REDDITCH Council has said it is looking into ways to cut fumes from the crematorium which can produce as much harmful pollution as a car driving twice the length of the UK.

Around 95 per cent of coffins used in cremations are made from chipboard/MDF and funerals using these types of coffins produce the same amount of NOx gas as a car driving 2,280 miles or 3,650 cars driving past the crematorium during the course of a cremation - according to industry magazine Pharos.

Facultatieve Technologies, which supplies the majority of the UK's cremators, is developing technology to reduce NOx gases (nitrogen oxides) - which are a major factor in poor urban air quality.

But this is only in place in a handful of the 307 crematoria across England, Scotland, Wales, the Channel Islands and the Isle of Man – Freedom of Information responses made to Newsquest’s Data Investigations Unit have revealed.

READ MORE: Are cremations killing us? Deadly pollution secrets of crematoriums

Eco-minded industry figures say the problem has been kept under the radar and Green Party members believe councils across the country and the Government should do more to make cremations greener after the UK Parliament declared a climate emergency last May.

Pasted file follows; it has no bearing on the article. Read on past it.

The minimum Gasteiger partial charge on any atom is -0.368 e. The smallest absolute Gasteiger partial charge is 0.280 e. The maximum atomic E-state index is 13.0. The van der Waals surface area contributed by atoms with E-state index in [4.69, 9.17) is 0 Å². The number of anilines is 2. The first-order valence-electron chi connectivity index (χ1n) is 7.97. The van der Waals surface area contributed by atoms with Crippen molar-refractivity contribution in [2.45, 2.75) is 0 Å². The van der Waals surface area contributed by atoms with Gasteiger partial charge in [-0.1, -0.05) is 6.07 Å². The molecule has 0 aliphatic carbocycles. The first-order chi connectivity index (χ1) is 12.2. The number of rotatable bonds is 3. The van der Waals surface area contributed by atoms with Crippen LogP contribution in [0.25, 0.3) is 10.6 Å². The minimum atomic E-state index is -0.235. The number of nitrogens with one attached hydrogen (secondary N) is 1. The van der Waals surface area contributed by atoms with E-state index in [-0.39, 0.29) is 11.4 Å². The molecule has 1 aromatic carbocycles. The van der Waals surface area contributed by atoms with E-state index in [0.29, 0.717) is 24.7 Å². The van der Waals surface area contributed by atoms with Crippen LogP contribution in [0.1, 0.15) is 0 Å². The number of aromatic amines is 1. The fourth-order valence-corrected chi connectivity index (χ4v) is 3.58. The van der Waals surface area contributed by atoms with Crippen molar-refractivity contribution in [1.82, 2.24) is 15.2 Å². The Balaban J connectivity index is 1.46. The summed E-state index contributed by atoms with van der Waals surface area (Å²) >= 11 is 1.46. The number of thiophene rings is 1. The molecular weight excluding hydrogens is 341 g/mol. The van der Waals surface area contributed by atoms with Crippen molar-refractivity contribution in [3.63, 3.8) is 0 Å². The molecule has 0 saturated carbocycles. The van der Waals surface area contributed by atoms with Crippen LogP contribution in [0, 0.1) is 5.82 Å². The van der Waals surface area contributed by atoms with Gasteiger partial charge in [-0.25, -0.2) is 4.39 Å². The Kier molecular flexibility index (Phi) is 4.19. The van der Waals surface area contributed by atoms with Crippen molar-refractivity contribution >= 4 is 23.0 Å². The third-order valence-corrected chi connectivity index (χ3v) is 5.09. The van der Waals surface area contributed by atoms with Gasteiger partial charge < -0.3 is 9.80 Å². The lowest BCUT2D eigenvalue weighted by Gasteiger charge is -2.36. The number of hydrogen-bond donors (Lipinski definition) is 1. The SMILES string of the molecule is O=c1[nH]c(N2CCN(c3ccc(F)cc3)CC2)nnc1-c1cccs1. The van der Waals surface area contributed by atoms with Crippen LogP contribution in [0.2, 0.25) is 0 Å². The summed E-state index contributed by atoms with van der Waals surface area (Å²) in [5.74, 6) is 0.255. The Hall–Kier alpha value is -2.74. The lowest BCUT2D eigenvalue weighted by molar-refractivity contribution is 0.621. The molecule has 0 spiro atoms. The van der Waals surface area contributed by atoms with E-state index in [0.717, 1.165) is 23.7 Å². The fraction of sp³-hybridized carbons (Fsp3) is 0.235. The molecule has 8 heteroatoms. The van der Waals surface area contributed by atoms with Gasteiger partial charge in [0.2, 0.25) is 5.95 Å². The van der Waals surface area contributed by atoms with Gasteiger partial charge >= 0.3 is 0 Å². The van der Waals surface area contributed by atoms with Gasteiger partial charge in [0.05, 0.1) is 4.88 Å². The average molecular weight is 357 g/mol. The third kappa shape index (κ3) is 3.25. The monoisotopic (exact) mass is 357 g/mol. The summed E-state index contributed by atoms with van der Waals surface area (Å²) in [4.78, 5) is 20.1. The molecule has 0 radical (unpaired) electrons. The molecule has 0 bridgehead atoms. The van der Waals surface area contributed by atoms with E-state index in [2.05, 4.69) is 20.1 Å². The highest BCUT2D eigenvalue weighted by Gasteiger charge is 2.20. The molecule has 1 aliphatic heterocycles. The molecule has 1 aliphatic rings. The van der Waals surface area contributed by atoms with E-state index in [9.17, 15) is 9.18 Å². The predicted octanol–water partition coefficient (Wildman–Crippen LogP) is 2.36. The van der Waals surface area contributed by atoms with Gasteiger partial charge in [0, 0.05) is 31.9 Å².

A spokesman for the Green Party said: "We're very concerned about NOx pollution.

"We're in no doubt that cremations are contributing to this problem.

"Bereaved families should be equipped with the information they need to make more environmentally-friendly choices when saying goodbye to a loved one.

"Ironically, people with stoves and log burners are advised against burning chipboard due to the toxic fumes it produces, yet this is precisely what is happening with funerals as the majority of coffins cremated are made of chipboard.

“We shouldn't let the taboo around death prevent us from addressing environmental concerns."

Many councils said they do not currently have deNOx equipment in their crematoria as there is no legislative requirement to do so.

A spokesman from Redditch Council said: "We currently don’t have it but we are currently in the early stages looking at the viability of installing it in our equipment.”